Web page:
As everyone knows, the Coyotes are being kept afloat by the NHL and a very generous subsidy from the City of Phoenix while they search for new ownership. In order to keep the franchise as attractive as possible for a potential buyer, Coyotes GM Don Maloney knows that he must (1) keep the franchise stocked with good, young talent and (2) limit the long-term contracts carried by the club all while (3) putting a quality product on the ice. Not the world's easiest job, to be sure.
All of this adds up to an ideal situation for both clubs. The Coyotes need a goaltender who can backstop the team to playoff contention and who won't cost them a fortune. The Flyers need a blueliner who is better than Matt Carle. It's like a match made in heaven.
The Flyers can send Sergei Bobrovsky, Matt Carle, and picks/prospects to the Coyotes for the rights to Keith Yandle.
Philadelphia gets the young defenseman it desperately needs, Phoenix gets a cheap young goaltender, a solid (if not spectacular) defenseman with a one-year contract, and more young talent to stockpile. Everyone wins.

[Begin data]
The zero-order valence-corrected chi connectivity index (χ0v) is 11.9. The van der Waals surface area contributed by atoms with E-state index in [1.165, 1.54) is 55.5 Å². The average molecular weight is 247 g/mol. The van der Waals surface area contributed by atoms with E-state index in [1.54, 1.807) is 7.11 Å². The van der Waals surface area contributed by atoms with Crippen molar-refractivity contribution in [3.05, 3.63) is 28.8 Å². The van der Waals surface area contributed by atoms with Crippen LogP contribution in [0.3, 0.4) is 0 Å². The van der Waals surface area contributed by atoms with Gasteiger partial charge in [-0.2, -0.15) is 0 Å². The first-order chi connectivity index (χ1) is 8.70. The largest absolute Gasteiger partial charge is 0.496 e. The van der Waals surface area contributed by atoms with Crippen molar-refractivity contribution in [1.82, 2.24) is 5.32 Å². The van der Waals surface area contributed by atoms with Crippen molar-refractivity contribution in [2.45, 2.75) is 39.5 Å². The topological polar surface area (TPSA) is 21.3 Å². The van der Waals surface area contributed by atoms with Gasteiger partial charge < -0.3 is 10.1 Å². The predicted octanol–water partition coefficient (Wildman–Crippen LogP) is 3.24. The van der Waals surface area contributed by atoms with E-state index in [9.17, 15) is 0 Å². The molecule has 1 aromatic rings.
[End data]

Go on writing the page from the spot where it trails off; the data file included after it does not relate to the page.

Following their blockbuster deals two weeks ago, the Flyers management said they were likely only going to sign "character" and role players to fill out the roster. While I'm not sure if Jaromir Jagr counts as either of those, the fact remains they have more or less stuck to that statement.
Since the team is reportedly in the market for a third-line role player— preferably one with "character"—the long-time New Jersey Devil captain seems like a perfect fit. While he has lost a step offensively, Langenbrunner is still capable of scoring 40 or more points in a season, providing solid veteran leadership on and off the ice, and mentoring younger players.